Scientists are racing against time to discover more about the lives of our great whales in the Southern Ocean to ensure their protection for generations to come.

Most of the world’s large whale species are found in the Antarctic among a diverse marine ecosystem of over 8,000 species, more than half of which are seen nowhere else in the world.

However, whale distribution and their critical feeding areas are poorly understood. As climate change and krill fishing increase in the Antarctic, the pressure to learn more about these majestic animals becomes more urgent. New technologies are helping scientists better understand and map the most important areas where whales feed, so we can protect them before it’s too late. To do this, WWF is collaborating with Dr Ari Friedlaender – a whale ecologist and National Geographic explorer who has worked in the Antarctic for over 15 years, studying ocean giants who visit and call the Southern Ocean their home. His research consists of working with international scientists through the International Whaling Commission – Southern Ocean Research Partnerships (IWC-SORP) based at Australian Antarctic Division in Hobart. Their aim is to implement and promote non-lethal whale research techniques to maximise conservation outcomes for Southern Ocean whales.

The thing I love the most about working in the Antarctic, is simply being in the most remote, unique, and beautiful wilderness on the planet

Dr Ari Friedlaender

Whale Ecologist and National Geographic Explorer

Using non-invasive digital tags with suction cups to monitor the whales’ behaviour and movements, we are discovering where in the Antarctic Peninsula these whales are gathering and feeding, so we can make recommendations where to create Marine Protected Areas (MPAs). “Non-invasive tags remain on the whales for 24 hours. They provide us with both video and sensor data, helping us understand where the animals go, when and how often they feed and how they interact with their environment and other animals. This provides volumes of information that we can share to promote education, conservation and protection of whales and the most remote, unique and beautiful wilderness on the planet, Antarctica.” “Every time we deploy a tag or collect a sample, we learn something new about whales in the Antarctic.” - Dr Ari Friedlaender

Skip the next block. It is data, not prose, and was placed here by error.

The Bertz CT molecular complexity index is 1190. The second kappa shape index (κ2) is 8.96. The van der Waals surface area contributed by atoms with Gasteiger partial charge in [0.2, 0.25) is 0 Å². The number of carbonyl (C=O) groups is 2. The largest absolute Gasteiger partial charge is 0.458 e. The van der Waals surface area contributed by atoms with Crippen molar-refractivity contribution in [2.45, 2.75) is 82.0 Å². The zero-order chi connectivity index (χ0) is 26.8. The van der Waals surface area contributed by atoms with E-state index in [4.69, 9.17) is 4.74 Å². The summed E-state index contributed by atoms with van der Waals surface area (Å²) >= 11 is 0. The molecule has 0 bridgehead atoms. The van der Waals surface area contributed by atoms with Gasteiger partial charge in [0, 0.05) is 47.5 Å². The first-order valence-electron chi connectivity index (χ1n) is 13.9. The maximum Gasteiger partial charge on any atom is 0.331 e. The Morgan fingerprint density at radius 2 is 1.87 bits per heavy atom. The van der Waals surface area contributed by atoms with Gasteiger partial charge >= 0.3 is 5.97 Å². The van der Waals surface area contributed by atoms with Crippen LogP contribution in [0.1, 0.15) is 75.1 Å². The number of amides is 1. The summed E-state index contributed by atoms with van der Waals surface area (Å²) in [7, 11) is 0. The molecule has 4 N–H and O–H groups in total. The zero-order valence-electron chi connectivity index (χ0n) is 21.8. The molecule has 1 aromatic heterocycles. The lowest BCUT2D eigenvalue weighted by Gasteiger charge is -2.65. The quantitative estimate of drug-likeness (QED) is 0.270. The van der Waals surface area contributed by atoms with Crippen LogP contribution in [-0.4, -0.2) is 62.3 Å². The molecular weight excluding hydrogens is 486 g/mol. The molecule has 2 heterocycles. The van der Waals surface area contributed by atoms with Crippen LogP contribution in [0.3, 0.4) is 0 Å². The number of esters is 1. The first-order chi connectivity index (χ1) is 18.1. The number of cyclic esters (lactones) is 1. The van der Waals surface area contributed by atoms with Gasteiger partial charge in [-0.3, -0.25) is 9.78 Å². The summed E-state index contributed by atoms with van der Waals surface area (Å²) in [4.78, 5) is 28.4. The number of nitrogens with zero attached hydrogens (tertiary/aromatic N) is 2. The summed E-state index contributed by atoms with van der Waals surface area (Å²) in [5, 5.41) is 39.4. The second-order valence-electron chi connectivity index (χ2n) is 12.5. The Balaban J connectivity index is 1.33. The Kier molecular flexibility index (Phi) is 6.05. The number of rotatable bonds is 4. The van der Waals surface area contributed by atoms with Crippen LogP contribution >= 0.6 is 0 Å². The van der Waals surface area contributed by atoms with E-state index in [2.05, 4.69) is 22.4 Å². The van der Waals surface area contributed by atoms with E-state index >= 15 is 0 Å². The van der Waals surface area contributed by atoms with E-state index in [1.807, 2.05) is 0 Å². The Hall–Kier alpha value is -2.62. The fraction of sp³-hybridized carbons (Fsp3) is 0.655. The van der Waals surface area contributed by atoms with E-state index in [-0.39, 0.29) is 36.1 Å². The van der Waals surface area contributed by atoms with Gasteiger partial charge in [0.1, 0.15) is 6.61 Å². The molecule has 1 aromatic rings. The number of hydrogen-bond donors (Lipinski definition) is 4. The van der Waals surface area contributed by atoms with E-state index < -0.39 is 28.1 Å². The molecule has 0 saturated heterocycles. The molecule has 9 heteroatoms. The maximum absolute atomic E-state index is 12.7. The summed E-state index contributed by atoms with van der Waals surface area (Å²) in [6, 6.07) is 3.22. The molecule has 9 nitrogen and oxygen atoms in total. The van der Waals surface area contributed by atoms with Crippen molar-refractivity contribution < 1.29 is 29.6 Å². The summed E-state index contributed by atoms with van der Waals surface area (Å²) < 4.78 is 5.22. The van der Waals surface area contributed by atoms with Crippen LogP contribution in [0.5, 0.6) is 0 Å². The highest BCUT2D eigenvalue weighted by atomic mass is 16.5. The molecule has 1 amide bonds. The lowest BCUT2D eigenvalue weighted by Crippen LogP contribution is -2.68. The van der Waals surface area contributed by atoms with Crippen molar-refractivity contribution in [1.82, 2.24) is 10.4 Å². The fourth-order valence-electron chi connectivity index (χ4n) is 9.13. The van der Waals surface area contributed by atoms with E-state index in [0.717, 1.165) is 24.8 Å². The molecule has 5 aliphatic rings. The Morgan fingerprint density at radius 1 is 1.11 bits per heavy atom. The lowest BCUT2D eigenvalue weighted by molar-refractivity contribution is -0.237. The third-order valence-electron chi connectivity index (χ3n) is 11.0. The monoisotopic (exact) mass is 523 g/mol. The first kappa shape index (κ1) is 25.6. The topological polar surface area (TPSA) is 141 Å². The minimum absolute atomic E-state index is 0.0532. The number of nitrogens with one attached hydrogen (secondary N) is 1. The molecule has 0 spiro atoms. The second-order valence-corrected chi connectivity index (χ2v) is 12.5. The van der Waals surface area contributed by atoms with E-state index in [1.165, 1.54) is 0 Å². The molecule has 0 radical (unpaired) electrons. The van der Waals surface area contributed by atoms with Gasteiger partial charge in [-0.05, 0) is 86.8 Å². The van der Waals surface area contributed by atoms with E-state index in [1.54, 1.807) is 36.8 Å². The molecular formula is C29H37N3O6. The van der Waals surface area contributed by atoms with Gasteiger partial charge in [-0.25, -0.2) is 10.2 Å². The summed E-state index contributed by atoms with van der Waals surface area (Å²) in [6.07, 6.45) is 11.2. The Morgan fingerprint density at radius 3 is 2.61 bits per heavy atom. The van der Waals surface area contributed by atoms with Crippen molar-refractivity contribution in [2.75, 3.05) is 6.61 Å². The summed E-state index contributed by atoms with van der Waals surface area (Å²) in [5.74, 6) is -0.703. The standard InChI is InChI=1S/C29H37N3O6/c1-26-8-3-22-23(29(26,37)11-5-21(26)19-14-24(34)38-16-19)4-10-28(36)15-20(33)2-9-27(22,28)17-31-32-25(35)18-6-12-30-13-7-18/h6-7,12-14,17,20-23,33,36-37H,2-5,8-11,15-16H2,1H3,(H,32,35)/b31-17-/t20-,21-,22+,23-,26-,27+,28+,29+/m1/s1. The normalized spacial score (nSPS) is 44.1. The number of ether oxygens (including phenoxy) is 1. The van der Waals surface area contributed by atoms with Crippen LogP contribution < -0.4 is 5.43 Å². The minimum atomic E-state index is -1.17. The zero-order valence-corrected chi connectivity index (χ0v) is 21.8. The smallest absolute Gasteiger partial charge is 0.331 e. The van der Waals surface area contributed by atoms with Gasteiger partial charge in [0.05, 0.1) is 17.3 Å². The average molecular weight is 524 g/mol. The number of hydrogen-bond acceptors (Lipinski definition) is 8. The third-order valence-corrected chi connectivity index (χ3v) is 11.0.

Humpback and southern right whales make epic migrations thousands of kilometres to feed in the summer-time.

Minke whales are found around the entire continent and they feed along sea-ice. We don’t know their migration patterns and how climate change will impact feeding areas. The lives of the critically endangered Antarctic blue whales – Earth’s largest living creature – are still a mystery to us. Their population is not recovering and scientists do not know why.

Krill underwater with fact
© WWF Australia - supplied

WWF is working hard with partners to give Antarctic ocean giants a voice, implementing innovative conservation solutions such as establishing marine protected areas in the Southern Ocean. Establishing well-managed MPAs can help maintain krill populations and deliver effective biodiversity conservation, helping protect future generations of whales.


Minke whale underwater, Coral Sea
Minke whale underwater, Coral Sea © John Rumney / WWF-Aus

Antarctic blue whale

Antarctic blue whales, fin, minke, humpback, southern right and sei whales are all baleen whales found in the Southern Ocean.

Antarctic krill, Weddell Sea, Antarctica
© / Ingo Arndt / WWF

Protecting antarctic giants

Krill are very sensitive to increasing ocean temperatures, as well as increasing ocean acidification driven by rising carbon dioxide concentrations in seawater.